Freedom of the Press for All….Minus Students


Faith Morrow, Editor

   Freedom of the press is a constitutional right…right? You’d think so, but as a student journalist I can tell you there are strings attached. Student newspapers’ freedom of the press is restricted due to a Supreme Court ruling allowing school officials to censor content. In the Hazelwood v. Kuhlmeier case of 1988, student journalists claimed their school violated their first amendment rights by omitting their articles on teen pregnancy and the effects of divorce.

   The court ruled in favor of the Hazelwood School District, arguing that school publications not deemed official public forums can be censored by school administrators because they are meant to serve academic purposes. School authorities could now block content if it was “ungrammatical, poorly written, inadequately researched, biased or prejudiced, vulgar or profane, or unsuitable for immature audiences. The Supreme Court’s allowance of student press censorship is something I disagree with because of the fearfulness, self-censorship, and tip-toeing around controversial topics it promotes. 

   The Lancer Ledger is directed by an editorial board including myself, the editor-in-chief. We publish articles online, manage social media, design layout, intensely edit articles, and print a monthly paper that we sell to students and teachers. As a smaller country school, we don’t generate very controversial or breaking-news articles, or have problems with school authorities. But this year, one of my articles didn’t make it past inspection. 

   For two years I have been an advocate for an organization called Fight the New Drug (FTND) which gives facts about how a certain form of adult entertainment creates harmful effects on relationships, mental health, and the world. One of their most poignant topics is how this controversial subject fuels human trafficking and how coerced or nonconsensual content can be uploaded, undistinguished amist rehearsed videos. Though it’s very taboo to discuss, the information the organization provides strikes me as underreported and important because its link to trafficking is truly frightening and my heart breaks for its victims.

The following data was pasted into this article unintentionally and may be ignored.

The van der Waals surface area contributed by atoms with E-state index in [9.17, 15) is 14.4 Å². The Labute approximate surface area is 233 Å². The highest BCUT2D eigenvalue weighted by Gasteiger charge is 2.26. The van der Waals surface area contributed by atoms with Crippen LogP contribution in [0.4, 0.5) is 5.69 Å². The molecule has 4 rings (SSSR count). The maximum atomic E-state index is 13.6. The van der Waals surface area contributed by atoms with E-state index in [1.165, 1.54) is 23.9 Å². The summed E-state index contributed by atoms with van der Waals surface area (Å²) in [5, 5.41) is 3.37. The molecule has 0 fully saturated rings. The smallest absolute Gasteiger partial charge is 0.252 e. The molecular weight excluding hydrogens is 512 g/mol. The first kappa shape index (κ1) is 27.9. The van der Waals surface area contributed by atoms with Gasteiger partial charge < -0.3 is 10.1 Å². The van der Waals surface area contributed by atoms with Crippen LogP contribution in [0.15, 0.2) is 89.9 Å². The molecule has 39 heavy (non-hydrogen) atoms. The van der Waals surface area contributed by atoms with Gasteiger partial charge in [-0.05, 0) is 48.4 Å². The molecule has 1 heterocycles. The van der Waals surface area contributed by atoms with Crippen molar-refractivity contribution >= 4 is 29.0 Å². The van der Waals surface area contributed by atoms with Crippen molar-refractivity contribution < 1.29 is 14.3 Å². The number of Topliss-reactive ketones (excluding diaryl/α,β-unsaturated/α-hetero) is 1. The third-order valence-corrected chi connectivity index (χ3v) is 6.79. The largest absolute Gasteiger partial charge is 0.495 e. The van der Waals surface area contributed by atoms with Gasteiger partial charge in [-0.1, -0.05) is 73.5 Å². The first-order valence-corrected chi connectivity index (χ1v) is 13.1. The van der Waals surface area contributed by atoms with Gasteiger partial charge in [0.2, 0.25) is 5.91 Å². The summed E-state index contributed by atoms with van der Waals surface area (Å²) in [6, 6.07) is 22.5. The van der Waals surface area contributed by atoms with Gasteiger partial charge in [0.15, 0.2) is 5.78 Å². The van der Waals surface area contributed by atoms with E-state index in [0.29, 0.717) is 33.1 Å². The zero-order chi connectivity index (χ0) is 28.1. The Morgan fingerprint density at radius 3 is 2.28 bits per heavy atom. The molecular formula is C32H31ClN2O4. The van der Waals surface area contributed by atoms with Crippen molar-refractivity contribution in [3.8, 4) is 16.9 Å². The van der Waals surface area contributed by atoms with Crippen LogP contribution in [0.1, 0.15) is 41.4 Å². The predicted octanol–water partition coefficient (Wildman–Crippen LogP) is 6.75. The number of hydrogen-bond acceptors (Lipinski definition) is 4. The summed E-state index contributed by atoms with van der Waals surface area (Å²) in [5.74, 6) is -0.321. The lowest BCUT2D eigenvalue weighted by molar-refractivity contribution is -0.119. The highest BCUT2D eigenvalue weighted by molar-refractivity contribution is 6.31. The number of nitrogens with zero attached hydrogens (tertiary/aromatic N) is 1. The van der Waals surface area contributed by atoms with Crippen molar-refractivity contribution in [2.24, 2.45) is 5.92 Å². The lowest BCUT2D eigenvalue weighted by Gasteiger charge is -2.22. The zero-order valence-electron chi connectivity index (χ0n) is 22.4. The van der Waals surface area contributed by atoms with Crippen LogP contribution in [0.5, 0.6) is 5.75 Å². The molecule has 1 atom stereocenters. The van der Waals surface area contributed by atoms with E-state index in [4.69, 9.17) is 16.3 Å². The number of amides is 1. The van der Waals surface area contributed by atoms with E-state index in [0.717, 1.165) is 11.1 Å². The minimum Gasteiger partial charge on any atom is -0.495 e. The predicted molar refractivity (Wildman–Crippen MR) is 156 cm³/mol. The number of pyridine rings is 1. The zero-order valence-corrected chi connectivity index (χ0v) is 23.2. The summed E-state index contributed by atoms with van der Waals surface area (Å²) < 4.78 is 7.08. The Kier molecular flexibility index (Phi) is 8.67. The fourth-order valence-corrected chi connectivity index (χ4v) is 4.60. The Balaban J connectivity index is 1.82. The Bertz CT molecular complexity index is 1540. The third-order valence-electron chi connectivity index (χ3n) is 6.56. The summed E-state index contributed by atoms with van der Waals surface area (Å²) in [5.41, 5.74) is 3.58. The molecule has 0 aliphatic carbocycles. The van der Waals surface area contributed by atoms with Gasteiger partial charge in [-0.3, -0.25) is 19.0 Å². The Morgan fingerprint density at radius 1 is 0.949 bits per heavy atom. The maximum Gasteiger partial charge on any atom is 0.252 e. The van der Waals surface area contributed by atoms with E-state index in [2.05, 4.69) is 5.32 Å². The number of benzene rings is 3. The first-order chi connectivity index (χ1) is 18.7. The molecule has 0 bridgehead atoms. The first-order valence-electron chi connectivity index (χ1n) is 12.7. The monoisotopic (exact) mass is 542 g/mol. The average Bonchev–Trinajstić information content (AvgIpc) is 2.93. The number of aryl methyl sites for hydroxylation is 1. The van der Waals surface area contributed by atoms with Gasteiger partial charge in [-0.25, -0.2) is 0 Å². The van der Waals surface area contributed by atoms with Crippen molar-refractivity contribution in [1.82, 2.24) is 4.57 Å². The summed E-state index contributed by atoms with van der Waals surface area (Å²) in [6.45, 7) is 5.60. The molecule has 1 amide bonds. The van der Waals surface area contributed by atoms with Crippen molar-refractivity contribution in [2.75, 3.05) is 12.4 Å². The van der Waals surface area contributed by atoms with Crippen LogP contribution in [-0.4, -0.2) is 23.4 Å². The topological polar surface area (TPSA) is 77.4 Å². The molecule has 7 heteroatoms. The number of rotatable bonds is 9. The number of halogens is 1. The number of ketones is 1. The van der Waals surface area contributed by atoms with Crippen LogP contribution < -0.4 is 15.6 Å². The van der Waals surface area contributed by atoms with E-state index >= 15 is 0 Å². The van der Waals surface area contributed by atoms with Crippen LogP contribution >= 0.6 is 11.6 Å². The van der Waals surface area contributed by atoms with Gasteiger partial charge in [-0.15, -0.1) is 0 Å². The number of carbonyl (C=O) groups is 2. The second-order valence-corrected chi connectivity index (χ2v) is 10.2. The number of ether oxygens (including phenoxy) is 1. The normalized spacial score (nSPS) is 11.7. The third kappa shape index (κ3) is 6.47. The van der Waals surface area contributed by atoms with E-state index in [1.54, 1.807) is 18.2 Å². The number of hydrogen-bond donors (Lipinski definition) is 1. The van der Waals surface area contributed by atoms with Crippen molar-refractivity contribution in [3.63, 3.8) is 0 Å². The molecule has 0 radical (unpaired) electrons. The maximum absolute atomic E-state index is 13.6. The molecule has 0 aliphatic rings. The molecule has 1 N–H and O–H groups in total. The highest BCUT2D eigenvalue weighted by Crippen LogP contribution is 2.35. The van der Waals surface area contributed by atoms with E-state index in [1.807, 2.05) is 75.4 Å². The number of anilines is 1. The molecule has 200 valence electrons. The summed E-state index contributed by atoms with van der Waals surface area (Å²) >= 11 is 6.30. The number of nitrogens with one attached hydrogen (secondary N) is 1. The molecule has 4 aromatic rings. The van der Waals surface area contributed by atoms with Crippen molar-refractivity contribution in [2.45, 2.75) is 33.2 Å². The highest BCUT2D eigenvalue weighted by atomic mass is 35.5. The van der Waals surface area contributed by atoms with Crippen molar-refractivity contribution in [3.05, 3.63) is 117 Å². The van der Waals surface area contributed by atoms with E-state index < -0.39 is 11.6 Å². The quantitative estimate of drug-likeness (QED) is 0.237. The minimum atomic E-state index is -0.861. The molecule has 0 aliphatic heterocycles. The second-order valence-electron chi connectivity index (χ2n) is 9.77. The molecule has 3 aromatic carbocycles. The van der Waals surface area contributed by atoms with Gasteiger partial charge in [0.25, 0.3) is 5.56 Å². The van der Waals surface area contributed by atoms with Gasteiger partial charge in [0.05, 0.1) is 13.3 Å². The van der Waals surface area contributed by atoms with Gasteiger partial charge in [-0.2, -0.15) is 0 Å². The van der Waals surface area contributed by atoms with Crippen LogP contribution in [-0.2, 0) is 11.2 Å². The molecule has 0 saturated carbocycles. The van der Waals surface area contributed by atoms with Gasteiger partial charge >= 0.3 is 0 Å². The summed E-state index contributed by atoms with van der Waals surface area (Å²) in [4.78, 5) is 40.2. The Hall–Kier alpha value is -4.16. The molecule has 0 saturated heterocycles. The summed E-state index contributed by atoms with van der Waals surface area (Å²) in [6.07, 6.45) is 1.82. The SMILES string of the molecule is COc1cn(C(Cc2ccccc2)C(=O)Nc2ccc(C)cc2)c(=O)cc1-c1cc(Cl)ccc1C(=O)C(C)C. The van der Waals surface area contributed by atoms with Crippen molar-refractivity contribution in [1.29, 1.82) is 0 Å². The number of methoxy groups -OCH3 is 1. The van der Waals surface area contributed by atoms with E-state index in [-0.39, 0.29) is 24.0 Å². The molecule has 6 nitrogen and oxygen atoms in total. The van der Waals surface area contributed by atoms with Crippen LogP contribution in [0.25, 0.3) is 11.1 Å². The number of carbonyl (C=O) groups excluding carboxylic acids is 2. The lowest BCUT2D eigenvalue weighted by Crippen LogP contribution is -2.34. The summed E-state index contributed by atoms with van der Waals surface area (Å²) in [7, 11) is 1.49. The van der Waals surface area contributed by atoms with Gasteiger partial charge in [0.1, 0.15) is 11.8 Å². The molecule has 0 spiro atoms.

I decided to write an editorial about FTND and address how most teenagers are oblivious to the general negative effects of this subject and its link to trafficking. It was appropriately and well written with the intent of educating teens, of which 57% ages 13-17, according to the Barna Group’s 2016 study, seek out this certain form of adult entertainment at least once monthly. Though the article was relevant to teens, accurate, maturely written, and with the intent to provoke educated lifestyle decisions, I still suspected that the principal would likely cancel it. That’s exactly what happened. Though my adviser was supportive of the editorial, ultimately the principal respectfully said it was “well-written and educational” but not appropriate for our generally conservative audience who would not even want us to mention the topic. My goal of the editorial was to better educate students rather than solely let pop culture continue to inform them. Isn’t educating kids on sexuality and lifestyle one of the goals of health class? I of course politely disagreed with the decision, but there is little I can do to keep pushing for the editorial because of current student censorship laws. In fact, this response editorial is self-censored because I want my opinion to be read but can’t risk its cancelation at the cost of specifically mentioning the sensitive content of my original article. 

   Controversial topics can certainly cause immature or harsh reactions in students, teachers, and parents. Nevertheless, freedom of the press is something student journalists and their audiences deserve. Just because we are young and developing opinions, why does that make it okay for authority to stunt our duty to educate our audience and express ourselves? The ability of authority to censor student writing is something I challenge by supporting movements like the New Voices Act created by the Student Press Law Center to pass state laws protecting students’ freedom of the press. Furthermore, I plan to write on more hard-pressing, important topics that teens will appreciate. As someone who wants to keep pursuing journalism in college, this restraint on student speech strikes deep with me and I will continue to rebuke this scoff at student expression.